Vista Predictions

Nov 3, 2006

I've recently had the fortune of playing with Windows Vista release candidates at work. Though I haven't spent much time with them, I can tell you one thing for certain: it doesn't feel any different to me than XP. Sure the windows are translucent and shiny, but shouldn't there be more to this? Come on Microsoft; what have you been doing for the past decade (or however long it's taken you to get this thing out)? The new start menu is horrible. Something that basic should have been left alone at the very least; not made worse.

Anyways, now that Vista has a release date, I'd like to make some predictions for the OS. Due to the headaches that will be coming down the pipeline based on all the new security stuff, I'm betting that few people will adopt the new operating system at first. Those that do adopt will essentially be "beta testers" for Microsoft, helping to work out all the last minute bugs. Things will go rough for several months, MS will reduce the price a time or two to help boost sluggish sales, and people will slowly turn on to it. I'm guessing that it will be another year (or maybe two) before the ball really starts rolling and substantial numbers of people start converting. Corporations will easily take that long before they begin rolling it out. So much has changed in this release that I doubt any large company will be willing to risk converting immediately.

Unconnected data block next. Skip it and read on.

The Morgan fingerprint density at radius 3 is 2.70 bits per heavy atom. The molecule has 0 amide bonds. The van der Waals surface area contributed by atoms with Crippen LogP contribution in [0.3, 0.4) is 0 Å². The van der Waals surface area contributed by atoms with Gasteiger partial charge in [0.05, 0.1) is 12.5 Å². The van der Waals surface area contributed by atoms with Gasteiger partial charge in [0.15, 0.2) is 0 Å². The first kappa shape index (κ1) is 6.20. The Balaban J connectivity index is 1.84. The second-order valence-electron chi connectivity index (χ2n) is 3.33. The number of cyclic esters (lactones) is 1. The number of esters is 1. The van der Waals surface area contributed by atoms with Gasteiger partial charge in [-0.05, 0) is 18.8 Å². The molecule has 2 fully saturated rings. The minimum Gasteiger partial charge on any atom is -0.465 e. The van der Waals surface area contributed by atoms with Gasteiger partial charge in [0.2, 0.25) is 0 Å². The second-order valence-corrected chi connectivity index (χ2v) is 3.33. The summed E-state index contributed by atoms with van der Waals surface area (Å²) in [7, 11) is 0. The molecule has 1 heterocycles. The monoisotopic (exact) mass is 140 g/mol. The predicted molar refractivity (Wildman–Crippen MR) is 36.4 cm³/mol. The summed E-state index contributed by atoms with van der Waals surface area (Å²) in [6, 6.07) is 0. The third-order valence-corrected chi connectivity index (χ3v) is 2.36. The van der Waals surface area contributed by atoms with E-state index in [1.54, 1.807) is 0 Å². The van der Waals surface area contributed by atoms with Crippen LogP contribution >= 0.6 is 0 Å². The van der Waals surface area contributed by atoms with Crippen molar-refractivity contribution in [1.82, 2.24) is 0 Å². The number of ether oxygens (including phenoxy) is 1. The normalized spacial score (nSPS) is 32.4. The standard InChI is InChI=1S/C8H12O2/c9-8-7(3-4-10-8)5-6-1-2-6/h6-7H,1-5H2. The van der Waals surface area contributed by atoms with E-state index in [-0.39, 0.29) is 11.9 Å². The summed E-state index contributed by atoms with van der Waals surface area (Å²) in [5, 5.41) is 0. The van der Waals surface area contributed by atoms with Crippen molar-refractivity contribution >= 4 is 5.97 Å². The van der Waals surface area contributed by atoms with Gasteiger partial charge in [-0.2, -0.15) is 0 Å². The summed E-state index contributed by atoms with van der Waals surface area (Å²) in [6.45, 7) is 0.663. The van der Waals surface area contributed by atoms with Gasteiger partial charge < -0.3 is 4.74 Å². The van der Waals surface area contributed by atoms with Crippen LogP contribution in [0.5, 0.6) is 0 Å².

Microsoft isn't helping things by offering seven different versions of the OS. Which version am I supposed to choose? And why should I go with that choice over the other six? Two versions seems complicated enough in XP (the Home and Pro editions). Why must we make things harder here?

To me, it all comes back to the way it feels. If I don't feel substantial change, why should I switch? What I've seen so far doesn't impress me, and I don't plan on switching for several years.



7:35 PM on Nov 15, 2006
Hello Jonah. I landed on your site and it looks great. Do you have any insight on how developpers are going to react to the different flavors ? Will they have to learn different APIs or installation routines for each OS ? Guess I'll have to shell out big bucks for a new compiler because my VC++ 6.0 is getting old. Cheers.


9:07 PM on Nov 15, 2006
I don't think the different flavors of Vista will use different APIs. Version differences will most likely come down to pieces that either are or are not included. Microsoft will certainly do its very best to push newer technologies (.NET framework, for example), but legacy code should (hopefully) still work. Visual C++ 6.0 is indeed getting old, though that's the version I still prefer. However, because I code daily in Visual Studio 2003 at work, I'm growing fonder of the newer look and feel. ClassWizard sure is handy, though.

Leave a Comment

Ignore this field:
Never displayed
Leave this blank:
Optional; will not be indexed
Ignore this field:
Both Markdown and a limited set of HTML tags are supported
Leave this empty: